When To Register?

Knowing the above APIs is only half the job. You also need to be aware of when to call these functions.

There is a caveat to registering scripts before you enqueue them. If you register too early you will see this warning,

wp_register_script was called incorrectly. Scripts and styles should not be registered or enqueued until the wp_enqueue_scripts, admin_enqueue_scripts, or login_enqueue_scripts hooks.

The simplest place to do the registration is in the init hook. By the time the init hook has fired, the WordPress asset manager, is ready to accept registration.

add_action('init', array($this, 'onInit'));

function onInit() {
  // register here

    array($this, 'onEnqueueScripts')

function onEnqueueScripts() {
  // enqueue here

When to Enqueue?

After you have registered the script, you still need to enqueue it. Enqueuing tells WordPress to actually place any previously registered Script or Stylesheet on the page.

WordPress provides action hooks to do just this.

  1. wp_enqueue_scripts
  2. admin_enqueue_scripts
  3. login_enqueue_scripts

For the public facing site use, wp_enqueue_scripts and for admin only pages use admin_enqueue_scripts.

Although the name suggests that these hooks are for scripts, they should also be used for Stylesheets.

The login hook is a special hook for adding scripts to wp-login.php.

Conditionally Adding Scripts

A common task when adding scripts to a page is to do so conditionally. The specific condition usually depends on the presence of some element on the page.

The simplest example is Shortcodes.

The wp_enqueue_script function is smart enough to work from within filters like the_content. Any scripts or styles you enqueue from within this filter will get placed on the page correctly.

If all you need to do is to place a script connected to a shortcode into a page, enqueuing it from the the_content filter is sufficient. It is also ok to enqueue the script multiple times. WordPress will ensure that it is placed only once on the page.

Sometimes you need to do conditional enqueuing based on whether something was placed on the page, the type of the current page, and so on. Since you are dependent on the page being processed first you need to do this as late as possible.

The wp_footer hook is a good place to do this. This hook is theme dependent but it is universally present in nearly all themes. You will only find it missing in poorly written themes.

Use it to enqueue your previously registered scripts, conditionally.

Enqueuing and Stylesheets

Stylesheets should be placed in the head of a document. This ensures that the styles are available as the body of the document is received by the browser. This prevents the brief Flash-of-unstyled-content if the content was loaded before the styles.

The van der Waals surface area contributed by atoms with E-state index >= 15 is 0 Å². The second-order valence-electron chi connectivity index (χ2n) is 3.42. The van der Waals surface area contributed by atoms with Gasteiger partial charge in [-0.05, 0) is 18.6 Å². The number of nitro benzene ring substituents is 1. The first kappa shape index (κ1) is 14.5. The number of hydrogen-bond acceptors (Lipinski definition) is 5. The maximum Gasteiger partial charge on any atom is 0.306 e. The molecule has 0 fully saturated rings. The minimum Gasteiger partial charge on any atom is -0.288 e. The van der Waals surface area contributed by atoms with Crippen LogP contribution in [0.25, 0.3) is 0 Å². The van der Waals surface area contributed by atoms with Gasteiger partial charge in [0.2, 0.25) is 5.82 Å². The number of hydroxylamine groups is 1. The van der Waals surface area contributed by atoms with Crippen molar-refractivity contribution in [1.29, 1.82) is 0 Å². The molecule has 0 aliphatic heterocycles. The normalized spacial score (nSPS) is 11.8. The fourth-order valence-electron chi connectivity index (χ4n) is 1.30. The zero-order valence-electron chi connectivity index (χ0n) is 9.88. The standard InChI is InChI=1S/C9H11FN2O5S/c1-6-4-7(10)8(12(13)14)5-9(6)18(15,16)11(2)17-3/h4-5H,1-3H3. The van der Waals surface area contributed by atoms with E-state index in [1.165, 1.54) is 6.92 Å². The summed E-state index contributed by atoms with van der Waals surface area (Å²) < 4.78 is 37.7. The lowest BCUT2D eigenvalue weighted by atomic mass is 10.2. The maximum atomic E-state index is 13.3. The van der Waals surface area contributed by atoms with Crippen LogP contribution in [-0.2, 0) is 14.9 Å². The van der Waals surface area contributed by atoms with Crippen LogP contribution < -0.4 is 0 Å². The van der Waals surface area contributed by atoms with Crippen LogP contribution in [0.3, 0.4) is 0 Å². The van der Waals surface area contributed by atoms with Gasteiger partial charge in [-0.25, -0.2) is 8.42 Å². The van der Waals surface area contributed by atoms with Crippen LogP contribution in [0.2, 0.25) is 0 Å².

Using the wp_enqueue_scripts hook to enqueue styles will ensure that styles are placed in the head of the document automatically.

However things aren’t as straight forward if you want to conditionally include styles. For instance if you need to include custom styles only on the presence of a shortcode in a the_content filter.

By the time this filter is called it is too late to enqueue styles in the head. You can still call wp_enqueue_style from inside the the_content hook, but the style with get placed along side the footer scripts.

This means your page won’t pass validation. The HTML Spec only allows link tags in the head of a document.

However nearly all browsers are pragmatic with their interpretation of this part of the HTML spec. So placing styles in the footer is not likely to break anything.

The only issue you might run into is a slight FOUC if the page you are rendering depends on the styles being in the head.

Try to load theme stylesheets in the head and conditional stylesheet customizations in the footer.

Adding Scripts To The WordPress Admin

Adding scripts to Options pages in the wp-admin is a little trickier. If you just use the admin_enqueue_scripts hook you will end up adding your custom script to all pages in the admin!

At best this is very poor form. And at worst you could end up breaking other plugin’s Options Pages. Your scripts & styles should only be added to your own Options pages.

WordPress provides a load-{page} hook whenever an admin page is loaded in WordPress. This is the ideal place to setup the eventual admin_enqueue_scripts hook that enqueues the script.

Further to prevent conflicts, you should also move Registration to inside the load-{page} callback.

The id of the page is returned by the method you call to register your admin menu page. For instance, add_options_page would return load-settings_page_my_slug.

$page = add_options_page(...);
add_action("load-$page", array($this, 'onLoadPage'));

function onLoadPage() {
  // register here

    array($this, 'onAdminScripts')

function onAdminScripts() {
  // enqueue here

When Not to Enqueue Scripts

Another alternative to conditionally enqueuing your scripts are the printing hooks like wp_print_scripts. These hooks fire just before WordPress writes the scripts to the page. This is the final call to make modifications to the queue.

This hook is really meant for Optimization plugins. It is the perfect place to concatenate and minify the assets enqueued.

But if this hook is also used for adding new scripts to the page, Optimization becomes a cumbersome process where you need to maintain custom rules about what scripts to move, which not to move, etc.